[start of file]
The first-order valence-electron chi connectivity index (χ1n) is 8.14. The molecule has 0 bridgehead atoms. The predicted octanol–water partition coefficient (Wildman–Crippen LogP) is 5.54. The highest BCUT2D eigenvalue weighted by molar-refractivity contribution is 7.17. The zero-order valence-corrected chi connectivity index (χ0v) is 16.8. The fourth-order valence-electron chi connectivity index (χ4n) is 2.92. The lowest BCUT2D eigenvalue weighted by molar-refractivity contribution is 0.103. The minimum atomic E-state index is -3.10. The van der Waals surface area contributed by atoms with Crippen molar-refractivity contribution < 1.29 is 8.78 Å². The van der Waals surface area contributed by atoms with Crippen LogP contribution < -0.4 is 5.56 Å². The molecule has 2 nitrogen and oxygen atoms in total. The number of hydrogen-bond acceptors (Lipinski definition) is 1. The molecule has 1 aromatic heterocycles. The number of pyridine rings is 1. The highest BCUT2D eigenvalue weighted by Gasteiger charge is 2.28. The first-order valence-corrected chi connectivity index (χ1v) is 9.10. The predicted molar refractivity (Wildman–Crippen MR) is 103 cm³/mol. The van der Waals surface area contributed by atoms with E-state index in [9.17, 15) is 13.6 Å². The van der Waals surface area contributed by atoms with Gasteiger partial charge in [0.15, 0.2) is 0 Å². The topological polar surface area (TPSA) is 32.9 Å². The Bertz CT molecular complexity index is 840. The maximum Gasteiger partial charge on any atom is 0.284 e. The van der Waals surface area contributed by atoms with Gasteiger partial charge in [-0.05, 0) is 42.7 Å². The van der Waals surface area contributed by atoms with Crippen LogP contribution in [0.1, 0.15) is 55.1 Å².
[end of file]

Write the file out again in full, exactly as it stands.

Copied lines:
The first-order valence-electron chi connectivity index (χ1n) is 8.14. The molecule has 0 bridgehead atoms. The predicted octanol–water partition coefficient (Wildman–Crippen LogP) is 5.54. The highest BCUT2D eigenvalue weighted by molar-refractivity contribution is 7.17. The zero-order valence-corrected chi connectivity index (χ0v) is 16.8. The fourth-order valence-electron chi connectivity index (χ4n) is 2.92. The lowest BCUT2D eigenvalue weighted by molar-refractivity contribution is 0.103. The minimum atomic E-state index is -3.10. The van der Waals surface area contributed by atoms with Crippen molar-refractivity contribution < 1.29 is 8.78 Å². The van der Waals surface area contributed by atoms with Crippen LogP contribution < -0.4 is 5.56 Å². The molecule has 2 nitrogen and oxygen atoms in total. The number of hydrogen-bond acceptors (Lipinski definition) is 1. The molecule has 1 aromatic heterocycles. The number of pyridine rings is 1. The highest BCUT2D eigenvalue weighted by Gasteiger charge is 2.28. The first-order valence-corrected chi connectivity index (χ1v) is 9.10. The predicted molar refractivity (Wildman–Crippen MR) is 103 cm³/mol. The van der Waals surface area contributed by atoms with E-state index in [9.17, 15) is 13.6 Å². The van der Waals surface area contributed by atoms with Gasteiger partial charge in [0.15, 0.2) is 0 Å². The topological polar surface area (TPSA) is 32.9 Å². The Bertz CT molecular complexity index is 840. The maximum Gasteiger partial charge on any atom is 0.284 e. The van der Waals surface area contributed by atoms with Gasteiger partial charge in [-0.05, 0) is 42.7 Å². The van der Waals surface area contributed by atoms with Crippen LogP contribution in [0.1, 0.15) is 55.1 Å².